Staying Sane While Spinning Plates: How Moving Your Body is Key to a Strong Mind

By Jayne Robinson

We all walk through Frame’s doors for different reasons, but whether you’re tightening and toning in TRX Train or digging deep in Yin Yoga there’s one thing we share: we want to feel freaking amazing. But for some Framers, it goes even beyond kicking the a** out of our day-to-day stressors; exercise and moving their bodies is a crucial part of managing their mental health.

To kick off Mental Health Awareness Week, we’ve plucked two of our instructors – one high fi (Keith Hahn of HIIT PT and other Camp Room classics fame who found a new focus for his hyperactivity) and one lo fi (Andy Kobelinsky who assuaged her party girl ways when she started hitting the yoga mat)…


When I was younger I only worked out to prepare for a sport – I played American football, and basketball among others – but I switched to body building when I got older (this is when it was becoming more popular to ‘bulk up’ and build muscle) and eventually changed to calisthenics (bodyweight workouts) which is what my training specialism is now. When I started focusing on calisthenics, I also began to be able to become mentally stronger and find balance during stressful times.

As a naturally hyper person, exercise gives me an outlet for that energy and also carries me through stressful times (especially when I worked in the City before becoming a PT). If something is on my mind, I tend to hold things in and ‘just get on with it’; working out is my way of releasing that and staying mentally stable while also enjoying myriad other benefits: purging the mind of negativity, stimulating creative thinking and balancing out a healthy mental climate by improving mood and self esteem.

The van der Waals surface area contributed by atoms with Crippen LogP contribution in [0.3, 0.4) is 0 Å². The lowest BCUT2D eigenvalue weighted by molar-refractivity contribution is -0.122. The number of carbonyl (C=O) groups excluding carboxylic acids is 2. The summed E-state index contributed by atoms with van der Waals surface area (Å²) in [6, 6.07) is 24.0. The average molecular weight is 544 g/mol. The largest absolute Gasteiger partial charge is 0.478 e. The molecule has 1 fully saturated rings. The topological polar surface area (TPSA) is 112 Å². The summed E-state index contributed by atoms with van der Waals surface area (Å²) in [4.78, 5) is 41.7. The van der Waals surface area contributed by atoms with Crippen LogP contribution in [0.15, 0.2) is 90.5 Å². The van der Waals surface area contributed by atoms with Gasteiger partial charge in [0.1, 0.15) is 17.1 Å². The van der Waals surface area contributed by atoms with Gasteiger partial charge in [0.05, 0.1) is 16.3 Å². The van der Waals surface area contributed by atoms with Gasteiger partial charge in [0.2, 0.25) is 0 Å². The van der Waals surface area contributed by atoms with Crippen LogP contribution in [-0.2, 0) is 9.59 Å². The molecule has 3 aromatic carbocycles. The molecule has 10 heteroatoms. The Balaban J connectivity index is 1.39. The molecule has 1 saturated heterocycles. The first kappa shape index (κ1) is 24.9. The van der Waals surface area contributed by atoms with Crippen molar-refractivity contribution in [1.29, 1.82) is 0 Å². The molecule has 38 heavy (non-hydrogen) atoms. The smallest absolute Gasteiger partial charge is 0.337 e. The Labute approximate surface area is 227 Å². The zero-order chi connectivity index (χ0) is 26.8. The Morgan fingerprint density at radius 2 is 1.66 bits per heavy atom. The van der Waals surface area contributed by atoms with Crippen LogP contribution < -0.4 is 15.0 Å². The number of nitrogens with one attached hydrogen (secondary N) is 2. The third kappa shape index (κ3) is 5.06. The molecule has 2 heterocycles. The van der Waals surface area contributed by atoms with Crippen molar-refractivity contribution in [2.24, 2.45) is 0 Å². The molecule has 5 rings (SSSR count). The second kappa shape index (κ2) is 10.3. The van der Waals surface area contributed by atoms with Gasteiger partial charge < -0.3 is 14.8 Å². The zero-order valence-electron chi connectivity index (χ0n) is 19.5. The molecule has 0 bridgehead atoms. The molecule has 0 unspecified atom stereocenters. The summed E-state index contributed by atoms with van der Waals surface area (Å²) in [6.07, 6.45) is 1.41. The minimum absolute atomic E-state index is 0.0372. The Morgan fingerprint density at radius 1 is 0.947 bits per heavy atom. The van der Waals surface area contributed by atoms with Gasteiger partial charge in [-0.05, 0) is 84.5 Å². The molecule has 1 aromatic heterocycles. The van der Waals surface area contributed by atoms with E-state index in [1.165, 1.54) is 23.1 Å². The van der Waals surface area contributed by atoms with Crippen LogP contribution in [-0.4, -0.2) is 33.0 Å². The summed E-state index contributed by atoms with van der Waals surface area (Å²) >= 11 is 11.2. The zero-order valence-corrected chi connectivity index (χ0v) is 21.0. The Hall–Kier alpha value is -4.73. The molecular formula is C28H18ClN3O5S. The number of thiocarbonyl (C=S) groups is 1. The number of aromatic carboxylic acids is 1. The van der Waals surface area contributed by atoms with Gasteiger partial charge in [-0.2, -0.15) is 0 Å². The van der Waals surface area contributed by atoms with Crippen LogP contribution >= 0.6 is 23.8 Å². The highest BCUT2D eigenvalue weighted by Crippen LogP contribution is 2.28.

No matter how brutal the workout session is or how bad I’m feeling on a particular day, I chase the endorphin rush and the sense of achievement at the end of the workout. People sometimes forget that it’s the mind leading the body and that all of the physical results from training are outputs of a strong mind.


Exercise has always been a big part of my life. When I came across gymnastics at about 5 or 6 years old, I begged my mum for a whole month to take me to practice. She finally relented, and I practiced gymnastics for another 13 years and eventually landed a place on the Argentinean National team. I travelled the world going to tournaments and championships. I had to do eight hours of training every day and was on a very strict diet. My life was full on.

When I was 18, the time came to end my career as a gymnast and did a 180. I wanted to party like any other teenager, and I wanted to eat cakes and chocolates, too! But things changed. From doing all that exercise and dieting to sedentary school life, I gained a lot of weight. My body really changed and that affected my mental and physical health a lot. I was depressed, didn’t want to see anyone, and I felt ugly.

I went to lots of therapy to start feeling better and normal again, but it was always a struggle. It wasn’t until I was studying in London and came across yoga and Pilates that my life began to change. My body started to change. My muscles re-appeared and I generally felt so much better. I was so much happier; it was the missing piece in my life. I finally stopped worrying about my weight and started enjoying my body in a different way; I felt strong, likeable and happy. I became a yoga teacher three years ago because I wanted everyone to experience the goodness of breathing and moving and exploring all the infinite qualities that showing up on the mat can offer.

Of course we all have days we don’t feel up for it (I still do!) but coming to the mat can change that. You can learn to accept each day as it comes, with its imperfections and challenges and ups and downs. And we can peel away the labels of good and bad, and embrace whatever form of beauty we bring to the mat each day.

There are still a few spaces left at both of our Mental Health Awareness panels this week: Staying Sane While Spinning Plates. We’re hosting one geared toward Mums and one for all Framers, with 50% of proceeds going to the charity Heads Together.

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